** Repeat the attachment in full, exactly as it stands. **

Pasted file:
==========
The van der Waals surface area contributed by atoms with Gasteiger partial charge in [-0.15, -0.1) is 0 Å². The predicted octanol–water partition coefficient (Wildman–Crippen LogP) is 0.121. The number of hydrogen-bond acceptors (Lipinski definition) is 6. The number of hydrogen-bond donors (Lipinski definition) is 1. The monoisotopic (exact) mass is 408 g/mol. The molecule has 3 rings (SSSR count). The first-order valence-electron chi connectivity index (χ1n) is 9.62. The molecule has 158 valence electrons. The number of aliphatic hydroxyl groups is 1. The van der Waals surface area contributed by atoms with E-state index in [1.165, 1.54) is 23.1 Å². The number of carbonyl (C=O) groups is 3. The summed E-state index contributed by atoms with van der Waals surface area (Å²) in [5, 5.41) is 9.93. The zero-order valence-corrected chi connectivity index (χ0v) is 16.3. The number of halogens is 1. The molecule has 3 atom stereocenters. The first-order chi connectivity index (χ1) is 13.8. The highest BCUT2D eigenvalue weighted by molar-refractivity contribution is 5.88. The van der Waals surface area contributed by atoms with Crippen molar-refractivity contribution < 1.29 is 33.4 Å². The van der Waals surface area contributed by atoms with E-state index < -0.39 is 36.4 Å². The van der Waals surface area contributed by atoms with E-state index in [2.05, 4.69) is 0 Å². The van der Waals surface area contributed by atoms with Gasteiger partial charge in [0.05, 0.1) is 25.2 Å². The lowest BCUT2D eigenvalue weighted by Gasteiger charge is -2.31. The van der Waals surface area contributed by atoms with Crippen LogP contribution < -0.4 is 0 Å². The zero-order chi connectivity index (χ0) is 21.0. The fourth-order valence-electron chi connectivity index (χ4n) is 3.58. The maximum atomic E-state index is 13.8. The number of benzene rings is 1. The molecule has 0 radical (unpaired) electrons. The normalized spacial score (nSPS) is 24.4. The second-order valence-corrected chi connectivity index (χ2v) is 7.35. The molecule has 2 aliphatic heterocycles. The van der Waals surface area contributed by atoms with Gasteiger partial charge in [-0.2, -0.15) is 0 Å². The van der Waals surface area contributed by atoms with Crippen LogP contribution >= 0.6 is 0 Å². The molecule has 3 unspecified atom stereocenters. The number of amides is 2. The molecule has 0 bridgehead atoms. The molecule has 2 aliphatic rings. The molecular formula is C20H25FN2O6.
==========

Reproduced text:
The van der Waals surface area contributed by atoms with Gasteiger partial charge in [-0.15, -0.1) is 0 Å². The predicted octanol–water partition coefficient (Wildman–Crippen LogP) is 0.121. The number of hydrogen-bond acceptors (Lipinski definition) is 6. The number of hydrogen-bond donors (Lipinski definition) is 1. The monoisotopic (exact) mass is 408 g/mol. The molecule has 3 rings (SSSR count). The first-order valence-electron chi connectivity index (χ1n) is 9.62. The molecule has 158 valence electrons. The number of aliphatic hydroxyl groups is 1. The van der Waals surface area contributed by atoms with E-state index in [1.165, 1.54) is 23.1 Å². The number of carbonyl (C=O) groups is 3. The summed E-state index contributed by atoms with van der Waals surface area (Å²) in [5, 5.41) is 9.93. The zero-order valence-corrected chi connectivity index (χ0v) is 16.3. The number of halogens is 1. The molecule has 3 atom stereocenters. The first-order chi connectivity index (χ1) is 13.8. The highest BCUT2D eigenvalue weighted by molar-refractivity contribution is 5.88. The van der Waals surface area contributed by atoms with Crippen molar-refractivity contribution < 1.29 is 33.4 Å². The van der Waals surface area contributed by atoms with E-state index < -0.39 is 36.4 Å². The van der Waals surface area contributed by atoms with E-state index in [2.05, 4.69) is 0 Å². The van der Waals surface area contributed by atoms with Gasteiger partial charge in [0.05, 0.1) is 25.2 Å². The lowest BCUT2D eigenvalue weighted by Gasteiger charge is -2.31. The van der Waals surface area contributed by atoms with Crippen LogP contribution < -0.4 is 0 Å². The zero-order chi connectivity index (χ0) is 21.0. The fourth-order valence-electron chi connectivity index (χ4n) is 3.58. The maximum atomic E-state index is 13.8. The number of benzene rings is 1. The molecule has 0 radical (unpaired) electrons. The normalized spacial score (nSPS) is 24.4. The second-order valence-corrected chi connectivity index (χ2v) is 7.35. The molecule has 2 aliphatic heterocycles. The van der Waals surface area contributed by atoms with Gasteiger partial charge in [-0.2, -0.15) is 0 Å². The van der Waals surface area contributed by atoms with Crippen LogP contribution >= 0.6 is 0 Å². The molecule has 3 unspecified atom stereocenters. The number of amides is 2. The molecule has 0 bridgehead atoms. The molecule has 2 aliphatic rings. The molecular formula is C20H25FN2O6.